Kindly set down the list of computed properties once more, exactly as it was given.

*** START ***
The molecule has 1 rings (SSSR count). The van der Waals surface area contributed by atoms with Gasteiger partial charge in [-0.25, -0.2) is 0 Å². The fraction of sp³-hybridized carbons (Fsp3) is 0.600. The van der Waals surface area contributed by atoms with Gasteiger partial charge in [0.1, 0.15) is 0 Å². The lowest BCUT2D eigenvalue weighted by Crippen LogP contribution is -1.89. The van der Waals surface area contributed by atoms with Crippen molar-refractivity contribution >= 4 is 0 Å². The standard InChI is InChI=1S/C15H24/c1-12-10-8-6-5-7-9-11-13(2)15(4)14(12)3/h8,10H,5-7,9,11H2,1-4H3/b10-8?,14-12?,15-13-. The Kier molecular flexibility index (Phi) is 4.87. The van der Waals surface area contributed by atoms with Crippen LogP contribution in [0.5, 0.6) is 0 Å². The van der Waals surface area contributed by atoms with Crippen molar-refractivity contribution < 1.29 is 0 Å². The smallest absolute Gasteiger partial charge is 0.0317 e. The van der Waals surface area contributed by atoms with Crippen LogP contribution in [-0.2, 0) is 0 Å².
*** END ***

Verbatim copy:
The molecule has 1 rings (SSSR count). The van der Waals surface area contributed by atoms with Gasteiger partial charge in [-0.25, -0.2) is 0 Å². The fraction of sp³-hybridized carbons (Fsp3) is 0.600. The van der Waals surface area contributed by atoms with Gasteiger partial charge in [0.1, 0.15) is 0 Å². The lowest BCUT2D eigenvalue weighted by Crippen LogP contribution is -1.89. The van der Waals surface area contributed by atoms with Crippen molar-refractivity contribution >= 4 is 0 Å². The standard InChI is InChI=1S/C15H24/c1-12-10-8-6-5-7-9-11-13(2)15(4)14(12)3/h8,10H,5-7,9,11H2,1-4H3/b10-8?,14-12?,15-13-. The Kier molecular flexibility index (Phi) is 4.87. The van der Waals surface area contributed by atoms with Crippen LogP contribution in [0.5, 0.6) is 0 Å². The van der Waals surface area contributed by atoms with Crippen molar-refractivity contribution < 1.29 is 0 Å². The smallest absolute Gasteiger partial charge is 0.0317 e. The van der Waals surface area contributed by atoms with Crippen LogP contribution in [-0.2, 0) is 0 Å².